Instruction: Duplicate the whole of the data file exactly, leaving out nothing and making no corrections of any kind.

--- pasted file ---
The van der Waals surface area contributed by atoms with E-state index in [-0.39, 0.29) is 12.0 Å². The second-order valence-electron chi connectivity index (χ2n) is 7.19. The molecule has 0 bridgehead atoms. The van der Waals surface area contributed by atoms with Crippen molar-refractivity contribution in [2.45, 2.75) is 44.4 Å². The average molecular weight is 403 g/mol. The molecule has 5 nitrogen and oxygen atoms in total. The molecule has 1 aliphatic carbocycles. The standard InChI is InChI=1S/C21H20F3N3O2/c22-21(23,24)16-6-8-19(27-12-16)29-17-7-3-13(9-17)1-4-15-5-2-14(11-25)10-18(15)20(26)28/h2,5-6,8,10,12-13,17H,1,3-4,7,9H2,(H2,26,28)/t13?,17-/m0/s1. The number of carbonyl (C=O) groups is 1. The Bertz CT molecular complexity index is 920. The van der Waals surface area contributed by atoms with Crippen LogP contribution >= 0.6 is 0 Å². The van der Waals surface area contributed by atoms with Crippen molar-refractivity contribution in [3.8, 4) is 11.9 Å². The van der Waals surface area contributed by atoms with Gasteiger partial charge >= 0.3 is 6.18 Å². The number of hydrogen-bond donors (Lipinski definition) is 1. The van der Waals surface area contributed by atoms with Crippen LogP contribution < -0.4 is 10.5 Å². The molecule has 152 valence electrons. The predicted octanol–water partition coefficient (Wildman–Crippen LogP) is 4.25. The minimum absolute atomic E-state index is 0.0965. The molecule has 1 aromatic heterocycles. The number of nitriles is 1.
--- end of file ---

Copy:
The van der Waals surface area contributed by atoms with E-state index in [-0.39, 0.29) is 12.0 Å². The second-order valence-electron chi connectivity index (χ2n) is 7.19. The molecule has 0 bridgehead atoms. The van der Waals surface area contributed by atoms with Crippen molar-refractivity contribution in [2.45, 2.75) is 44.4 Å². The average molecular weight is 403 g/mol. The molecule has 5 nitrogen and oxygen atoms in total. The molecule has 1 aliphatic carbocycles. The standard InChI is InChI=1S/C21H20F3N3O2/c22-21(23,24)16-6-8-19(27-12-16)29-17-7-3-13(9-17)1-4-15-5-2-14(11-25)10-18(15)20(26)28/h2,5-6,8,10,12-13,17H,1,3-4,7,9H2,(H2,26,28)/t13?,17-/m0/s1. The number of carbonyl (C=O) groups is 1. The Bertz CT molecular complexity index is 920. The van der Waals surface area contributed by atoms with Crippen LogP contribution >= 0.6 is 0 Å². The van der Waals surface area contributed by atoms with Crippen molar-refractivity contribution in [3.8, 4) is 11.9 Å². The van der Waals surface area contributed by atoms with Gasteiger partial charge >= 0.3 is 6.18 Å². The number of hydrogen-bond donors (Lipinski definition) is 1. The van der Waals surface area contributed by atoms with Crippen LogP contribution < -0.4 is 10.5 Å². The molecule has 152 valence electrons. The predicted octanol–water partition coefficient (Wildman–Crippen LogP) is 4.25. The minimum absolute atomic E-state index is 0.0965. The molecule has 1 aromatic heterocycles. The number of nitriles is 1.